The X and O food journal: This twist on the traditional diet and exercise journal helps build your intuitive eating muscle and connects your food choices to your emotional state. Create an “O” for each meal and snack. If you basically ate well — consumed nutritiously dense food, stopped when full, ate when hungry, stayed hydrated, etc., place an “X” over the circle and move on. It is only when you go off the rails at a meal or snack that you have to detail your food choices in the circle, as well as the reasons behind the less-than-ideal choice(s). Were you lonely? Sad? Tired? Then set up systems that will allow your future self to deal with the emotion in a healthier way. For example, phone a friend when lonely.
3 – The Self-Talk Journal
Too many of us are not only cruel to our physical beings (eating bad food, not exercising), we are cruel to our minds; we make ourselves listen to such unproductive, unloving, and belittling words. Our self-talk is hurtful, harsh — harmful! We have different standards when speaking to ourselves than to a family member or friend.
We have to learn how to have empathy and compassion for ourselves. We have to care about ourselves enough to make healthy choices — in how we move, what we eat, AND how we think (i.e., how we talk to ourselves)!
Pinpoint any recurring self-sabotaging thoughts and work to understand the root of the thought. Address the root cause – childhood, insecurities, etc and the work to create healthier, more productive reoccurring thought loops. Get rid of your destructive internal dialogue. You wouldn’t let your best friend or child talk badly about their body and self-worth; why is it okay for you to berate yourself?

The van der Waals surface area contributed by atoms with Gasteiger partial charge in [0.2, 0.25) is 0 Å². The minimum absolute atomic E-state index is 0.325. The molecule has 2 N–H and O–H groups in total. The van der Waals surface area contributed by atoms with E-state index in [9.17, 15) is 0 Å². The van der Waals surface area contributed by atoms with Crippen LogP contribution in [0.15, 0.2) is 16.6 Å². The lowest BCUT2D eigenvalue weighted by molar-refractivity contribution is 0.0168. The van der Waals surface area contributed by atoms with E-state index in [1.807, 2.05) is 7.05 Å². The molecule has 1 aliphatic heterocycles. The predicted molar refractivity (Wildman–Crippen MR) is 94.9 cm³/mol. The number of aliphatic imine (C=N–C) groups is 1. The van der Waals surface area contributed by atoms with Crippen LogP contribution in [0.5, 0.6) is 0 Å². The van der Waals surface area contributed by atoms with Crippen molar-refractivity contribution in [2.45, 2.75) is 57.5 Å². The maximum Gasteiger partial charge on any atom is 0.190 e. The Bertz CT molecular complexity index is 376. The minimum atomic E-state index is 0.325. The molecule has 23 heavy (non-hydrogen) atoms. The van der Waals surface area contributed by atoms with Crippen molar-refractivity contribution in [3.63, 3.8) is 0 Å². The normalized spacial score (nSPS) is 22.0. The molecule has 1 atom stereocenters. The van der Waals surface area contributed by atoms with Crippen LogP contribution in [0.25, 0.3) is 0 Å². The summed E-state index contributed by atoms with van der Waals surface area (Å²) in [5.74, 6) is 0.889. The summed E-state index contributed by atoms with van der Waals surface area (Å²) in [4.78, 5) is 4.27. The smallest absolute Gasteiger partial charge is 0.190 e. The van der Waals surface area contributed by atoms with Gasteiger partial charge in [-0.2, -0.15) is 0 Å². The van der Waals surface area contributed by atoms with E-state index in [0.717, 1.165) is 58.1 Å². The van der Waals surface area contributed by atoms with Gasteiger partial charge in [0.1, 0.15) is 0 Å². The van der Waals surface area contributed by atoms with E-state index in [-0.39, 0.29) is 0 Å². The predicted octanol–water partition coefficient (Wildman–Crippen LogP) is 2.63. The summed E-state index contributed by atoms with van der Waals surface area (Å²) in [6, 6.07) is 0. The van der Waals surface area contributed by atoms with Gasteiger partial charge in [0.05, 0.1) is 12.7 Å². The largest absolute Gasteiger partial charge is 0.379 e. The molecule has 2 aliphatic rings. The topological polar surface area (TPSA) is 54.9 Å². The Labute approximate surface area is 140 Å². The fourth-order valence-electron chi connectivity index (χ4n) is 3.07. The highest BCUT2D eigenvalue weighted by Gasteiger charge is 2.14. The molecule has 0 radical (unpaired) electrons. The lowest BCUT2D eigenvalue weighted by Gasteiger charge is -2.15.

Journaling is only the first step. Use your awareness to set your future self up for success. Create realistic goals and a plan of action – figure out “your sirens” and how you will “tie yourself up”. Create systems to save yourself from your future you. Don’t just observe what you do and how you think; use that data to make a better choice next time. If you let yourself get too hungry and thus grab an unhealthy snack, decide to carry around a few almonds in your purse. If you note you mindlessly eat while cooking, chew gum so you can’t pick. Hope is not a viable strategy. You can’t “wish” your way to a fitter you. Reaching your health goals takes awareness and conscious planning. You can’t become a fitter, healthier, more productive version of you without first becoming aware of your current choices, thoughts, and inner dialogue.
Contributed by Kathleen Trotter
Kathleen Trotter is a leading authority on fitness in North America and has been named one of Canada’s most influential fitness professionals. A two-time published book author, columnist, media personality, fitness guru, life coach, body positive advocate and overall health enthusiast, Kathleen Trotter’s career blossomed when she started as a fitness writer at Chatelaine in 2010.
Shortly after, she started blogging for The Huffington Post and writing for The Globe and Mail. Her work included being featured in over 50 online fitness how-to videos as well as being included in the Globe’s online book on running. Kathleen also penned three columns: “Ask the Trainer”, “Sweat Test” and “Health Advisory”. Other published articles appear in Canadian Running, Glow, Alive, Today’s Parent, Healthy Directions, Impact Magazine, and Sharp, and for ParticipAction.
Kathleen Trotter shares her philosophy in an effort to motivate and encourage others to live a healthy and happy life. Her two books Finding Your Fit and Your Future Fittest Self are both available on Amazon and regularly receive 5-star reviews.”